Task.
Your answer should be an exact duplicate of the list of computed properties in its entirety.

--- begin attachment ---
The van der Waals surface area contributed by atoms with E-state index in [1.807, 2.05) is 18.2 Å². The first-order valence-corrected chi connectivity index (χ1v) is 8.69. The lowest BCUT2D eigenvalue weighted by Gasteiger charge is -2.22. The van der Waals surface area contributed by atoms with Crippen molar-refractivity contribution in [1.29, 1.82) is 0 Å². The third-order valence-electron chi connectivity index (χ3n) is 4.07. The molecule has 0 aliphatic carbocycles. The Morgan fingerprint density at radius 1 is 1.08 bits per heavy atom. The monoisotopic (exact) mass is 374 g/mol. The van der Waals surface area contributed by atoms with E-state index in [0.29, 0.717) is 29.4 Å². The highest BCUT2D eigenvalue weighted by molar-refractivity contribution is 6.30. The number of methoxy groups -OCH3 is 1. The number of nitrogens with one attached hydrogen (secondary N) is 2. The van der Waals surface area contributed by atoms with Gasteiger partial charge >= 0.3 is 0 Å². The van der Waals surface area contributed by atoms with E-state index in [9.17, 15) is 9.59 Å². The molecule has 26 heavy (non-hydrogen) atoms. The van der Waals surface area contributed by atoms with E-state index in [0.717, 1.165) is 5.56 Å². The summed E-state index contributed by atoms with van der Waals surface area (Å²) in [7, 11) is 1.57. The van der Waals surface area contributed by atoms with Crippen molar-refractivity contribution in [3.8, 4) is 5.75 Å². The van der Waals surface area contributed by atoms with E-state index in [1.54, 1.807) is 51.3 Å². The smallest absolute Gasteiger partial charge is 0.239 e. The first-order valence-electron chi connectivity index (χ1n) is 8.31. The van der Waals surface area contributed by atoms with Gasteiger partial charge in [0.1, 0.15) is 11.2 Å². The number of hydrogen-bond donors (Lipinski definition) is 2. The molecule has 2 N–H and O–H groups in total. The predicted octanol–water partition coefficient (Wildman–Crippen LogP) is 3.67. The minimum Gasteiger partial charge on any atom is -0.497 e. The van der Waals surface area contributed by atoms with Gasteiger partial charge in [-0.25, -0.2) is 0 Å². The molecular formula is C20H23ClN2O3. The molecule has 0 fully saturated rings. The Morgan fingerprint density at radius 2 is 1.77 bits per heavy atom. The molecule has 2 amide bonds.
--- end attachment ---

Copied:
The van der Waals surface area contributed by atoms with E-state index in [1.807, 2.05) is 18.2 Å². The first-order valence-corrected chi connectivity index (χ1v) is 8.69. The lowest BCUT2D eigenvalue weighted by Gasteiger charge is -2.22. The van der Waals surface area contributed by atoms with Crippen molar-refractivity contribution in [1.29, 1.82) is 0 Å². The third-order valence-electron chi connectivity index (χ3n) is 4.07. The molecule has 0 aliphatic carbocycles. The Morgan fingerprint density at radius 1 is 1.08 bits per heavy atom. The monoisotopic (exact) mass is 374 g/mol. The van der Waals surface area contributed by atoms with E-state index in [0.29, 0.717) is 29.4 Å². The highest BCUT2D eigenvalue weighted by molar-refractivity contribution is 6.30. The number of methoxy groups -OCH3 is 1. The number of nitrogens with one attached hydrogen (secondary N) is 2. The van der Waals surface area contributed by atoms with Gasteiger partial charge >= 0.3 is 0 Å². The van der Waals surface area contributed by atoms with E-state index in [9.17, 15) is 9.59 Å². The molecule has 26 heavy (non-hydrogen) atoms. The van der Waals surface area contributed by atoms with E-state index in [0.717, 1.165) is 5.56 Å². The summed E-state index contributed by atoms with van der Waals surface area (Å²) in [7, 11) is 1.57. The van der Waals surface area contributed by atoms with Crippen molar-refractivity contribution in [3.8, 4) is 5.75 Å². The van der Waals surface area contributed by atoms with E-state index in [1.54, 1.807) is 51.3 Å². The smallest absolute Gasteiger partial charge is 0.239 e. The first-order valence-electron chi connectivity index (χ1n) is 8.31. The van der Waals surface area contributed by atoms with Gasteiger partial charge in [0.1, 0.15) is 11.2 Å². The number of hydrogen-bond donors (Lipinski definition) is 2. The molecule has 2 N–H and O–H groups in total. The predicted octanol–water partition coefficient (Wildman–Crippen LogP) is 3.67. The minimum Gasteiger partial charge on any atom is -0.497 e. The van der Waals surface area contributed by atoms with Gasteiger partial charge in [-0.25, -0.2) is 0 Å². The molecular formula is C20H23ClN2O3. The molecule has 0 fully saturated rings. The Morgan fingerprint density at radius 2 is 1.77 bits per heavy atom. The molecule has 2 amide bonds.